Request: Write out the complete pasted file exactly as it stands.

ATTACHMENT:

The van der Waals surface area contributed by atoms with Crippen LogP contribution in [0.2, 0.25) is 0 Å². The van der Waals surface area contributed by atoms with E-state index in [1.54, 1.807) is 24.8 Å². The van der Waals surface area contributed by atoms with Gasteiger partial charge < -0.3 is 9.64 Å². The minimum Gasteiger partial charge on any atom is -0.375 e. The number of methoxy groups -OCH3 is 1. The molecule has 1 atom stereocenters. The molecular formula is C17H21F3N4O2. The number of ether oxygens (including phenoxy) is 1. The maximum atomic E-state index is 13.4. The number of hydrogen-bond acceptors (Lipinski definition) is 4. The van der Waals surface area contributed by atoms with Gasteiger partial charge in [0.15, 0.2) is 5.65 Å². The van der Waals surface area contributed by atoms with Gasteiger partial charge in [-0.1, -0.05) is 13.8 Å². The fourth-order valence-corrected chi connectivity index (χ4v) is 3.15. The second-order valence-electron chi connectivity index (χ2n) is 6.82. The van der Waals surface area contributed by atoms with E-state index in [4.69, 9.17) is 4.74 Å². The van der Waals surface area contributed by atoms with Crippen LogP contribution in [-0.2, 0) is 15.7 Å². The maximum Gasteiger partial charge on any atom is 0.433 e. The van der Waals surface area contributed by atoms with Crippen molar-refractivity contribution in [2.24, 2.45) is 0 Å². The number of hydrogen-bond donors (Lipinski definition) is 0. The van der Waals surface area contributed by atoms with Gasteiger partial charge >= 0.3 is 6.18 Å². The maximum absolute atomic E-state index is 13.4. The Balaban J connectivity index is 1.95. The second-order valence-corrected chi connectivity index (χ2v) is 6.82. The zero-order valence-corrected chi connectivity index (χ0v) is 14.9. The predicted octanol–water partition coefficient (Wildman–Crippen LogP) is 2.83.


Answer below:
The van der Waals surface area contributed by atoms with Crippen LogP contribution in [0.2, 0.25) is 0 Å². The van der Waals surface area contributed by atoms with E-state index in [1.54, 1.807) is 24.8 Å². The van der Waals surface area contributed by atoms with Gasteiger partial charge < -0.3 is 9.64 Å². The minimum Gasteiger partial charge on any atom is -0.375 e. The number of methoxy groups -OCH3 is 1. The molecule has 1 atom stereocenters. The molecular formula is C17H21F3N4O2. The number of ether oxygens (including phenoxy) is 1. The maximum atomic E-state index is 13.4. The number of hydrogen-bond acceptors (Lipinski definition) is 4. The van der Waals surface area contributed by atoms with Gasteiger partial charge in [0.15, 0.2) is 5.65 Å². The van der Waals surface area contributed by atoms with Gasteiger partial charge in [-0.1, -0.05) is 13.8 Å². The fourth-order valence-corrected chi connectivity index (χ4v) is 3.15. The second-order valence-electron chi connectivity index (χ2n) is 6.82. The van der Waals surface area contributed by atoms with E-state index in [4.69, 9.17) is 4.74 Å². The van der Waals surface area contributed by atoms with Crippen LogP contribution in [-0.2, 0) is 15.7 Å². The maximum Gasteiger partial charge on any atom is 0.433 e. The van der Waals surface area contributed by atoms with Crippen molar-refractivity contribution in [2.24, 2.45) is 0 Å². The number of hydrogen-bond donors (Lipinski definition) is 0. The van der Waals surface area contributed by atoms with Gasteiger partial charge >= 0.3 is 6.18 Å². The maximum absolute atomic E-state index is 13.4. The Balaban J connectivity index is 1.95. The second-order valence-corrected chi connectivity index (χ2v) is 6.82. The zero-order valence-corrected chi connectivity index (χ0v) is 14.9. The predicted octanol–water partition coefficient (Wildman–Crippen LogP) is 2.83.